BEIJING (TheStreet) -- Anyone who follows China's pork and cement markets knew well in advance of Friday's CPI report for April that the country's headline inflation rate would hit the skids.
Astute observers of pork and cement are also in a good position to predict how the government will respond to a decline in the consumer price index to 1.8% last month -- the lowest inflation rate since October 2012 -- and other signs of a decelerating economy.
Based on Beijing's moves in recent weeks to support falling pork and cement prices, more and perhaps more carefully targeted market intervention steps can be expected.
Prime Minister Li Keqiang has ruled out a major government stimulus, insisting Beijing wants market forces to fine-tune the economy, even if that means letting some areas of the manufacturing sector shrink. He's aware that debt from a 4 trillion-yuan stimulus launched after the global financial crisis in 2008 is still haunting China.
But Li is also keen to hit the government's 2014 GDP growth target of 7.5%. He stressed that goal again this week at a conference of African leaders in Nigeria's capital Abuja.
"We have the confidence and ability to meet these objectives, that is, a growth target of 7.5% for the whole year," Li said, according to China's state media. "This ensures a high level of growth that's good news for African countries, and good news for the world."
The government's ability apparently includes the capacity and will to intervene to support producers of pork, cement and other goods. If possible, Beijing does not want the slowdown in consumer demand reflected in the latest CPI figure to shutter farms and factories, thus dampening GDP growth.
The latest CPI figure, down sharply from 2.4% in March, reflected lower prices for meat, liquor, vegetables and transportation, according to the National Bureau of Statistics.
It also pointed to a deflationary trend that experts have been warning about since early April. Cai Jin, vice president of the China logistics federation, told a newspaper last month that "although there is no deflation now, this is the trend" and "a constant concern."
The government's targeted market support in areas such as pork has so far helped keep deflation at bay.
The National Development and Reform Commission, the government's chief economic planning agency, since March has been buying, freezing and stockpiling pork in a national reserve to counteract falling prices. The program recently ended a first round, but a second round is expected to begin soon.
Consumer prices for pork, China's most popular meat, declined 7.2% last month, the statistics bureau said. According to a report Friday in the Futures Daily newspaper, lower pork demand has pushed farm prices down and forced hog farmers out of business in recent months, which prompted the government's pork-buying program.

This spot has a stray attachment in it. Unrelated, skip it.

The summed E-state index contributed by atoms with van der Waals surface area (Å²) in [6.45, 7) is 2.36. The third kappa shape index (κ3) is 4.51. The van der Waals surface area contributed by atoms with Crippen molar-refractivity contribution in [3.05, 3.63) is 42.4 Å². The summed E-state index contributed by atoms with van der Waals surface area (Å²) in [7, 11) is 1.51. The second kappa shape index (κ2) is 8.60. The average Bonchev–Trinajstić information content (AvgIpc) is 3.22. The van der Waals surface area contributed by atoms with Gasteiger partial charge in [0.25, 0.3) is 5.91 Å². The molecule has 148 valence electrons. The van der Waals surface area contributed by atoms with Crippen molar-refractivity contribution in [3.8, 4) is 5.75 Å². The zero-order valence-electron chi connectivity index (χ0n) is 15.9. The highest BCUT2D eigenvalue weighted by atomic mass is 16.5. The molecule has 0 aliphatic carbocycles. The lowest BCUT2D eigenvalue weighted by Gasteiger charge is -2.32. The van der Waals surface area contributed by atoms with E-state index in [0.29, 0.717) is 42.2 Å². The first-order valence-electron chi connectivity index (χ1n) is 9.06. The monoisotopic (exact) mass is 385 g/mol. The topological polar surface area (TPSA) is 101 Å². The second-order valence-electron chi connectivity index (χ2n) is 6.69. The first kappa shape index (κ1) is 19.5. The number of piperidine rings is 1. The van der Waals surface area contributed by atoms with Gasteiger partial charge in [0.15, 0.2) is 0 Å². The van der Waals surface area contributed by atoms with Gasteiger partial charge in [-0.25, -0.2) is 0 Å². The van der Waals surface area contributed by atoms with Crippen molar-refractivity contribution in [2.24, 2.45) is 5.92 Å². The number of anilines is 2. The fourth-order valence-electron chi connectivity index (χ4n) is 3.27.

Thanks to stockpiling, "slaughtered pig prices did in fact rebound recently," a Henan Province farmer told the newspaper. Nevertheless, he said, most area farmers won't make money this year, and many have already cut production or quit breeding pigs. That's apparently why the next round of pork buying is about to begin.
"The state will soon start the second round of purchasing frozen pork for the central reserve to promote a rebound in hog prices that is reasonable and that safeguards the interests of farmers," the report said.
The government can't stockpile cement, of course, so it's adopted a more subtle approach to supporting the market by promoting regional construction projects. New projects helped cement prices rebound recently in the southern Pearl River Delta area around Hong Kong, for example, according to a Huarong Securities report.
But a slowdown for the residential property market in many parts of the country, such as Jiangsu Province near Shanghai as well as several central and western provinces, has pushed cement prices down 10% or more in recent weeks.
Propping up prices in the Beijing area, the report said, was a recent government decision to encourage development cooperation between Beijing, nearby Hebei Province and the city of Tianjin. The effort is expected to spur new construction of buildings and infrastructure as established companies and institutions relocate or open new offices in other regional cities.
"Coordinated development for Beijing, Tianjin and Hebei has been promoted as a national-level development strategy," the report said. "And regional transportation infrastructure (building) will boost demand for cement."
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